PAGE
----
I am often asked which English translation is “the best”? But the answer to that question is not a simple one. We have to understand that any English “translation” is not technically “the best.” When possible it is always better to study the text in its original language. But even then we know that, for example, the modern (or resurrected) Hebrew language taught today is not exactly the same Hebrew as was used and spoken in the days of Moses; which is itself slightly different than the language spoken by King David or the prophets. Language is constantly changing and evolving with changes in culture over time. That does not mean our Scriptures are unreliable: quite the contrary. Nonetheless, like the Hebrew, if one studies and understands biblical Greek today, the Greek he or she learns will still vary from what was used in Yeshua’s day. However, with all the changes in language over the years, we can still be confident that the truth itself (ultimate reality) remains unchanging. The only thing that does change is the manner in which we communicate that truth.
So what are we to do? Which English translation is “best” for in-depth Bible study?
The answer first requires additional background and understanding about how translations are accomplished. The various philosophies of translation will impact the type of translation and the quality of the outcome and purpose or use that might be appropriate for a particular version. For example, the need of the moment is very different for someone reading to a child versus someone studying a technical point in Seminary.
There are two primary philosophies of translation that modern translators use—verbal equivalence and dynamic equivalence. Verbal equivalence is the manner of translation that attempts to give as close as possible a word-for-word translation in the target language. Examples of a word-for-word translation include the NASB (New American Standard Bible) or ESV (English Standard Version). These translations attempt to be as literal as possible, translating each specific word carefully with a corresponding English word that is as close to the original Hebrew or Greek as possible in terms of carrying the overall meaning of the term. Exact one-for-one correspondence is not always possible from one language to another and this is where translators must make a decision between available words in the receiver language. This practice can at times make the translation a bit difficult to read, or at least not as smooth in the English, because of the differences in the construction of the grammar, or unique types of speech such as puns or other slang expressions that may not translate well or clearly or may require additional explanation to bring the meaning through from one language to another. Verbal equivalent translations will often show you when they add words not found in the original language by putting those words in italics. Sometimes these extra words are implied by the context and provide greater clarity in the English. At other times the translators may in fact be inserting the term falsely based on their particular theological bias.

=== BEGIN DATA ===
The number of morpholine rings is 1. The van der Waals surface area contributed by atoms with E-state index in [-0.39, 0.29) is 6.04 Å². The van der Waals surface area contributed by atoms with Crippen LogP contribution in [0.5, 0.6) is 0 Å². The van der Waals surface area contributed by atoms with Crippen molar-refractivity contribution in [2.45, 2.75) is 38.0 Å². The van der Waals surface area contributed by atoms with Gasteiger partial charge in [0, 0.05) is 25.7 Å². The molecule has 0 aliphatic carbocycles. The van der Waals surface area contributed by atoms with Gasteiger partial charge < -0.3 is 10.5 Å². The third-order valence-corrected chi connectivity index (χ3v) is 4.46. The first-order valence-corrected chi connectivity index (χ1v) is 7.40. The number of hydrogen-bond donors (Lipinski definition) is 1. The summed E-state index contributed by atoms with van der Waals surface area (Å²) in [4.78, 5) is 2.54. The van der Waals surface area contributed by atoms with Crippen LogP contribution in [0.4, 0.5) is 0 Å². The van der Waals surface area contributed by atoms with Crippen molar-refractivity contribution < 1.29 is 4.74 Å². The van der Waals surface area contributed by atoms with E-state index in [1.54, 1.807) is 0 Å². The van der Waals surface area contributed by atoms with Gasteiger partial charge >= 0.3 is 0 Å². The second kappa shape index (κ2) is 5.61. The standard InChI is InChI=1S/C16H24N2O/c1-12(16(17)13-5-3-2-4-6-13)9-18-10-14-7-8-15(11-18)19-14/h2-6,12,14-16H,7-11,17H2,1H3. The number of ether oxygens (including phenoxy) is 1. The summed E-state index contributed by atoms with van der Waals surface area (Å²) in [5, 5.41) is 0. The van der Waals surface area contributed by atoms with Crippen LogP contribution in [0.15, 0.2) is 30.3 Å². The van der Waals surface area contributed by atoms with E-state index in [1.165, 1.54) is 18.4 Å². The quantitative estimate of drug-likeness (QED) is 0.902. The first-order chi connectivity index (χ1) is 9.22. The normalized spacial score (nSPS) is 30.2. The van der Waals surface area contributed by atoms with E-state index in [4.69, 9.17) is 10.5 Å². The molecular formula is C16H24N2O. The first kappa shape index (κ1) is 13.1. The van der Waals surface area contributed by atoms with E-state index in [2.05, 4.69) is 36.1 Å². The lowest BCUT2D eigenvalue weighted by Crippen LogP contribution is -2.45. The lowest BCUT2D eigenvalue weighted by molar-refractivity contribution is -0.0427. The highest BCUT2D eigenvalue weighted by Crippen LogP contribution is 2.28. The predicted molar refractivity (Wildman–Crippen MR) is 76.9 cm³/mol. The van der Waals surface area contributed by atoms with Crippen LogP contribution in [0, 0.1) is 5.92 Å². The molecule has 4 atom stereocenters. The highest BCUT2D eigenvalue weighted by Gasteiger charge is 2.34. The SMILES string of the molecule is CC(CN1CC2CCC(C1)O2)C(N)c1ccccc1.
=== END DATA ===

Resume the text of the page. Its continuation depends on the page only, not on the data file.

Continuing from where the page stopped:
Dynamic equivalence, on the other hand, seeks to provide a one-for-one translation of the ideas, but not necessarily words. In other words, the translator reads the original language and then proceeds to grasp or capture the meaning and intent of those words (however they may interpret them) and translate that same meaning into the target language. We call this a thought-for-thought translation approach. The NIV (New International Version) is an example of a dynamic equivalence translation. With dynamic equivalence, the translator is not concerned about translating each word, but rather, focuses on translating the essential meaning of each sentence and chooses whatever words in the target language that might help him or her convey that meaning. While dynamic equivalence is great for English readability, it is not so good for in-depth study because it allows far too many opportunities for the translator’s personal bias to slip into the text. Many modern translations have actually changed the meaning of certain texts from what the original Hebrew or Greek actually states. Often this is a result of easily identified theological biases.
While all translations use some amount of both approaches (dynamic and verbal), when it comes to in-depth Bible study using an English translation, the “best” option is to use a verbal equivalence Bible such as NASB or ESV, or even better, use an Interlinear Bible and multiple Lexicons (i.e. Language Dictionaries). Of course, learning the basics of both Hebrew and Greek is also a huge advantage and it really isn’t that hard to do. At BibleInteract, Dr. Anne Davis has put together some introductory courses that can get you started. Once you learn the basic alphabets of both Hebrew and Greek you can then begin to use all the extra tools and computer helps out there with much greater skill.
Remember, when it comes to any English translation certain biases will be present; however, this is not something that is difficult to overcome or figure out. It simply takes a little time, effort, and research. The more you work with the text, the easier it will be to pick these biases out in whichever verbal equivalence Bible you ultimately choose to use.
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